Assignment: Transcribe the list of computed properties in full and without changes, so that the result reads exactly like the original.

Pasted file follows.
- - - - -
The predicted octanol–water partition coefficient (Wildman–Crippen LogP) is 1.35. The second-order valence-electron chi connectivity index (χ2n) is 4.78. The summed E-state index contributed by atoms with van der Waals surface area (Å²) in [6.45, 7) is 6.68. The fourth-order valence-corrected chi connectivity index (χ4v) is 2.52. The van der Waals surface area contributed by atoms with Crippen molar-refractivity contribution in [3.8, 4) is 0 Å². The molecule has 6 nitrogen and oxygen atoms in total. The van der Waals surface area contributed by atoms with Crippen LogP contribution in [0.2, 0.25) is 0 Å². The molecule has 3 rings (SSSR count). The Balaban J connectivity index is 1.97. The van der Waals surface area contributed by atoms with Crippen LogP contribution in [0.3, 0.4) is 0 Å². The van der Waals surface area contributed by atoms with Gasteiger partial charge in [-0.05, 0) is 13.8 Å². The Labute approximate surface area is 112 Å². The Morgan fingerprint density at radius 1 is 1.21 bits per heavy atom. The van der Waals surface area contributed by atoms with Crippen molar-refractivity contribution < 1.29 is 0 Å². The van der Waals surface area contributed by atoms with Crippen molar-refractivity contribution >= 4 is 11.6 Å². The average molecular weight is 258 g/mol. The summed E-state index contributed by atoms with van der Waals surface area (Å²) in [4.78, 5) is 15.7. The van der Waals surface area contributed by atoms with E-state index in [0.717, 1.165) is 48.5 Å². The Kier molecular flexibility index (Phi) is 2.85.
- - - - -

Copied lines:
The predicted octanol–water partition coefficient (Wildman–Crippen LogP) is 1.35. The second-order valence-electron chi connectivity index (χ2n) is 4.78. The summed E-state index contributed by atoms with van der Waals surface area (Å²) in [6.45, 7) is 6.68. The fourth-order valence-corrected chi connectivity index (χ4v) is 2.52. The van der Waals surface area contributed by atoms with Crippen molar-refractivity contribution in [3.8, 4) is 0 Å². The molecule has 6 nitrogen and oxygen atoms in total. The van der Waals surface area contributed by atoms with Crippen LogP contribution in [0.2, 0.25) is 0 Å². The molecule has 3 rings (SSSR count). The Balaban J connectivity index is 1.97. The van der Waals surface area contributed by atoms with Crippen LogP contribution in [0.3, 0.4) is 0 Å². The van der Waals surface area contributed by atoms with Gasteiger partial charge in [-0.05, 0) is 13.8 Å². The Labute approximate surface area is 112 Å². The Morgan fingerprint density at radius 1 is 1.21 bits per heavy atom. The van der Waals surface area contributed by atoms with Crippen molar-refractivity contribution < 1.29 is 0 Å². The van der Waals surface area contributed by atoms with Crippen molar-refractivity contribution >= 4 is 11.6 Å². The average molecular weight is 258 g/mol. The summed E-state index contributed by atoms with van der Waals surface area (Å²) in [4.78, 5) is 15.7. The van der Waals surface area contributed by atoms with E-state index in [0.717, 1.165) is 48.5 Å². The Kier molecular flexibility index (Phi) is 2.85.